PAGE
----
Gaming Trends Shift as Mobile Casino Usage Increases

Mobile casino gaming has reached record levels, prompting anti-gambling advocates to brand them as potentially destructive as fixed odds betting terminals (FOBTs).

Mobile casino app usage up

A new report shows that mobile casino app usage is on the up but the reality may not be as bad as critics suggest. (Image: CrazyleafDesign)

According to a recent report published by the UK Gambling Commission (UKGC), more than 1.6 million Britons bet via their mobiles. Supporting the latest statistics, the regulator’s Gambling Participation in 2018 summary shows that 55 percent of gamers have gambled on their smartphone or tablet.

More Mobile Casino Gamers than Ever

Expanding on the findings, the research shows that 44 percent of gamers regularly use mobile casino apps. As well as being double what it was four years ago, that’s just 1 percent less than the number of people playing via their laptop.

Responding to the findings, campaigners have told the Daily Mail that the statistics are a sign of regulators and operators failing to adapt to modern trends.

“For people psychologically disposed to addictive behaviours, this means an outlet for that is now just a tap away.” Professor Richard Tunney, head of psychology at Aston University, told the newspaper.

Although the level of unrest isn’t as severe as it was during the 2018 FOBT debate, anti-gambling advocates believe changes need to be made.

However, what those focused on increased regulation have overlooked is the rise of mobile gaming in all areas. Newzoo’s 2018 Global Gaming report shows that mobiles now account for 51 percent of all gaming revenue.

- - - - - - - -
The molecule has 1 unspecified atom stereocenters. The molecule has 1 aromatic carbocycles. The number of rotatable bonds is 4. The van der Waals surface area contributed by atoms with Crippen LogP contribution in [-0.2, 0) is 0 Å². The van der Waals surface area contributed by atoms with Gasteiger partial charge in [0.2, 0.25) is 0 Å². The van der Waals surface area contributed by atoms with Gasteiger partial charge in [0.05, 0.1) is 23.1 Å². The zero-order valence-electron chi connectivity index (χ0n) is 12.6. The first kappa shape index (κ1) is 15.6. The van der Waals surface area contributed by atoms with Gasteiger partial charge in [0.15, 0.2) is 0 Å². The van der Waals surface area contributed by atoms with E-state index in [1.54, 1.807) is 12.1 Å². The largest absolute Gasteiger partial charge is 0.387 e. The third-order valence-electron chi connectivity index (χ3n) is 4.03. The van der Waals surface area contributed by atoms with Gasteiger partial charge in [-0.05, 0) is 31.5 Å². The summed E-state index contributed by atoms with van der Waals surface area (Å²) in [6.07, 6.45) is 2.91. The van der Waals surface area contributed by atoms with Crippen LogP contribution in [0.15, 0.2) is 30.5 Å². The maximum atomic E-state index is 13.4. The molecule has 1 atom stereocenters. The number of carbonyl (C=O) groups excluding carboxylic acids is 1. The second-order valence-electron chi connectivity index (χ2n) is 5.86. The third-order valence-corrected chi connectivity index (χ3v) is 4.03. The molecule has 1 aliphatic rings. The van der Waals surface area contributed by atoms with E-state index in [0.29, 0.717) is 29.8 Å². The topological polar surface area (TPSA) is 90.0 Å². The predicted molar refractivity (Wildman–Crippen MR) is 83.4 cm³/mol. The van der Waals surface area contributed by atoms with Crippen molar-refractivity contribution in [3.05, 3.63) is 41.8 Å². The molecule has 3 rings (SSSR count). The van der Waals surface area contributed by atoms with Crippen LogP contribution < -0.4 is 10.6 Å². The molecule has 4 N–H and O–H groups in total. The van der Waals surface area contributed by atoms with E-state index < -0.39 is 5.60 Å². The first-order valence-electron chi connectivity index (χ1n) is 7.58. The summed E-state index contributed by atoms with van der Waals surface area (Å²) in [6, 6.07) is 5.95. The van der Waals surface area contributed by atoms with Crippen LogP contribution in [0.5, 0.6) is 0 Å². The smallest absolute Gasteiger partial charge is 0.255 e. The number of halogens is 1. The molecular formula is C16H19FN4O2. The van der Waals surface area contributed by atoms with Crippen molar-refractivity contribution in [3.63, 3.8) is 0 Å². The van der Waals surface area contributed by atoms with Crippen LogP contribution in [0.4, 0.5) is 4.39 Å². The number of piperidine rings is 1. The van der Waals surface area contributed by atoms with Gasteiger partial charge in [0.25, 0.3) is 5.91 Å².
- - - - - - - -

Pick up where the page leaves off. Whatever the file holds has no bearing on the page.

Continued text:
Mobiles Replacing Laptops

With 25 percent year-on-year growth, smartphones and tablets now dominate the industry. In tandem with the increase in mobile gaming, usage of desktop and console devices has decreased.

The same is true in the casino gaming sector. Although more people now use mobile casino apps, fewer people are using their laptops.

As per the UKGC’s report, desktop betting fell 5 percent between 2017 and 2018. So, while more people are using their mobiles, it’s simply the case that these devices are replacing traditional methods.

What’s more, responsible gambling innovations are now spreading into the mobile arena. In December 2018, Barclays announced a new merchant control feature.

Programmed into its mobile app, the software allows users to restrict deposits to various sectors, including casino gaming. Therefore, while the knives may be out for the gaming industry, the rise of mobile gaming may not be as much of an issue as it appears.

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